More information

Plant oils and their uses

Plant oils and their uses Plant oils and their uses 94 minutes 94 marks Page of 36 Q. The label on a bottle of salad dressing shows that the dressing contains the following ingredients. Water Vegetable oil Egg yolk Sugar Flour

More information

1.4: Carbohydrates and Lipids pg. 29 38

1.4: Carbohydrates and Lipids pg. 29 38 UNIT 1: Biochemistry 1.4: Carbohydrates and Lipids pg. 29 38 Carbohydrates Function, primary energy source for the cell, can also be a structural component of cells and organisms. Carbohydrates are the

More information

Chemical Basis of Life Module A Anchor 2

Chemical Basis of Life Module A Anchor 2 Chemical Basis of Life Module A Anchor 2 Key Concepts: - Water is a polar molecule. Therefore, it is able to form multiple hydrogen bonds, which account for many of its special properties. - Water s polarity

More information

Nutritional Glossary. Index of Contents

Nutritional Glossary. Index of Contents Nutritional Glossary This glossary provides nutrition information about the nutrients commonly found in fruits, vegetables, and other plant foods Each glossary definition has a long and a short version.

More information

I The THREE types of LIPIDS

I The THREE types of LIPIDS LECTURE OUTLINE Chapter 5 The Lipids: Fats, Oils, Phospholipids and Sterols I The THREE types of LIPIDS A. Triglycerides (fats & oils)- the MAJOR type of lipid in food and humans. 1. 2 parts of triglyceridesa)

More information

NAME: BLOCK: Elements & Macromolecules in Organisms

NAME: BLOCK: Elements & Macromolecules in Organisms NAME: BLK: Elements & Macromolecules in rganisms Most common elements in living things are carbon, hydrogen, nitrogen, and oxygen. These four elements constitute about 95% of your body weight. All compounds

More information

What is Food Chemistry? Submitted by Deb Dommel Modified from IFT Experiments Series Food Chemistry

What is Food Chemistry? Submitted by Deb Dommel Modified from IFT Experiments Series Food Chemistry Page 1 of 7 What is Food Chemistry? Submitted by Deb Dommel Modified from IFT Experiments Series Food Chemistry What is food chemistry? Food Science deals with the production, processing, distribution,

More information

Lab 4: Osmosis and Diffusion

Lab 4: Osmosis and Diffusion Lab 4: Osmosis and Diffusion The plasma membrane enclosing every cell is the boundary that separates the cell from its external environment. It is not an impermeable barrier, but like all biological membranes,

More information

1. (U4C1L4:G9) T or F: The human body is composed of 60 to 70 percent water. 2. (U4C1L4:G13) Another name for fiber in a diet is.

1. (U4C1L4:G9) T or F: The human body is composed of 60 to 70 percent water. 2. (U4C1L4:G13) Another name for fiber in a diet is. Cadet Name: Date: 1. (U4C1L4:G9) T or F: The human body is composed of 60 to 70 percent water. A) True B) False 2. (U4C1L4:G13) Another name for fiber in a diet is. A) vegetables B) laxative C) fruit D)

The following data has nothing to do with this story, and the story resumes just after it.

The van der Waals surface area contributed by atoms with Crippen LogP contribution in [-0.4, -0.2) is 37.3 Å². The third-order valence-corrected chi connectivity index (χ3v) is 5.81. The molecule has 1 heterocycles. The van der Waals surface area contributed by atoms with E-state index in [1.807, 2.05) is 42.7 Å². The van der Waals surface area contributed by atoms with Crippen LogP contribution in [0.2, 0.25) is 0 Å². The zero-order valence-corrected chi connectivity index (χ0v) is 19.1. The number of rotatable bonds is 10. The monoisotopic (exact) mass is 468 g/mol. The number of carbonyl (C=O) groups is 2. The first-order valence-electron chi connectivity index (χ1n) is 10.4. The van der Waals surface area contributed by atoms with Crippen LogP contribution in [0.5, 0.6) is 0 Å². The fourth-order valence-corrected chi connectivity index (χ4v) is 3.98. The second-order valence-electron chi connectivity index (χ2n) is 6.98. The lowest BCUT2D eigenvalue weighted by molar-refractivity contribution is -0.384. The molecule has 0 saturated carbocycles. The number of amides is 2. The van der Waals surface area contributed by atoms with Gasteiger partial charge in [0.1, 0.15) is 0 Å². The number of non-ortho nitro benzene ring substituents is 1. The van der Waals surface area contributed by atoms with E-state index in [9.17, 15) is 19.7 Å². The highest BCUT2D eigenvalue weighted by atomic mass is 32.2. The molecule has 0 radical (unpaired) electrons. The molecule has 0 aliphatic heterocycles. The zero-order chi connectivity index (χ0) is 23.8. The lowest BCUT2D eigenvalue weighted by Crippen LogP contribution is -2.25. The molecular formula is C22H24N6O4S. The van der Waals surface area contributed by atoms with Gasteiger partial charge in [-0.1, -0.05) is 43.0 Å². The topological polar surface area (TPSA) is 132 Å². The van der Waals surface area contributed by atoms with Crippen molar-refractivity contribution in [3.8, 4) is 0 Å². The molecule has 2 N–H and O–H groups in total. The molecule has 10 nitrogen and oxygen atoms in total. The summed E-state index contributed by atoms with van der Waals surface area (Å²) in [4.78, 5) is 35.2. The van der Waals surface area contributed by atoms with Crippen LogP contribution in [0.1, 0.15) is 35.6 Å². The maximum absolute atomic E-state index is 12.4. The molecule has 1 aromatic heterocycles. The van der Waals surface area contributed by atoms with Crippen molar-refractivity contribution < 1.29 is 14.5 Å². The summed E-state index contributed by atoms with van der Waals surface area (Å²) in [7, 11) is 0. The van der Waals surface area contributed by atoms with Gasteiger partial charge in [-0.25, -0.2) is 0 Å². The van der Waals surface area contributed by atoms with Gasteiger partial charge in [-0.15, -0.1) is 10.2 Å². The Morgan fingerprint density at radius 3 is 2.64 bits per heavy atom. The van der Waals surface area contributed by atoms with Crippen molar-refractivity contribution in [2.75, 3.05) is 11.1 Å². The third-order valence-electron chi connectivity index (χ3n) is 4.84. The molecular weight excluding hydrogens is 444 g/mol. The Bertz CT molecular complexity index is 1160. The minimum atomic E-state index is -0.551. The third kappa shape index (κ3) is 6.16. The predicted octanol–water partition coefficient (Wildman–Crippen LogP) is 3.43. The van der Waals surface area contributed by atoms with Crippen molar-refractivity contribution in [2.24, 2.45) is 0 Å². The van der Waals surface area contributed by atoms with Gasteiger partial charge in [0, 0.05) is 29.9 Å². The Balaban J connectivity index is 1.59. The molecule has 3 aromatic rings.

More information

- smallest particle of matter that has all its chemical properties

- smallest particle of matter that has all its chemical properties Atom- - smallest particle of matter that has all its chemical properties -Atoms are made up of 3 smaller particles. These smaller particles are: protons particle with a positive charge located in the nucleus

More information

10-ml Graduated cylinder 40 ml 3% Hydrogen peroxide solution (found in stores) Straight-edged razor blade Scissors and Forceps (tweezers)

10-ml Graduated cylinder 40 ml 3% Hydrogen peroxide solution (found in stores) Straight-edged razor blade Scissors and Forceps (tweezers) Name: Class: Date: Objectives * Measure the effects of changes in temperature, ph, and enzyme concentration on reaction rates of an enzyme catalyzed reaction in a controlled experiment. * Explain how environmental

More information

NUTRITION OF THE BODY

NUTRITION OF THE BODY 5 Training Objectives:! Knowledge of the most important function of nutrients! Description of both, mechanism and function of gluconeogenesis! Knowledge of the difference between essential and conditionally

More information

Section 3: Factors That Affect the Rate of Enzyme Catalyzed Reactions best

Section 3: Factors That Affect the Rate of Enzyme Catalyzed Reactions best Biology 12 Name: Metabolism Practice Test Section 1: What is an enzyme? 1. Which of the following statements is true about enzymes? a) 3D shape can vary and still be active b) they may catalyze only 1

More information

Learn Words About a New Subject

Learn Words About a New Subject Words About How Plants Make Food Learn Words About a New Subject Directions Read the storyboard below. Think about how the boldface vocabulary words are connected to the big idea of the story how plants

More information

Healthy Eating. 6 th grade Family & Consumer Sciences

Healthy Eating. 6 th grade Family & Consumer Sciences Healthy Eating 6 th grade Family & Consumer Sciences What are some reasons we eat? Hunger or Appetite Nutritional Requirements The Need For Energy Our Attitude towards a food Our Emotions The Smell, texture,

More information

Metabolism Practice Test KEY

Metabolism Practice Test KEY Biology 12 Metabolism Practice Test KEY Name: Section 1: What is an enzyme? 1. Which of the following statements is true about enzymes? a) 3D shape can vary and still be active b) they may catalyze only

More information

10.1 The function of Digestion pg. 402

10.1 The function of Digestion pg. 402 10.1 The function of Digestion pg. 402 Macromolecules and Living Systems The body is made up of more than 60 % water. The water is found in the cells cytoplasm, the interstitial fluid and the blood (5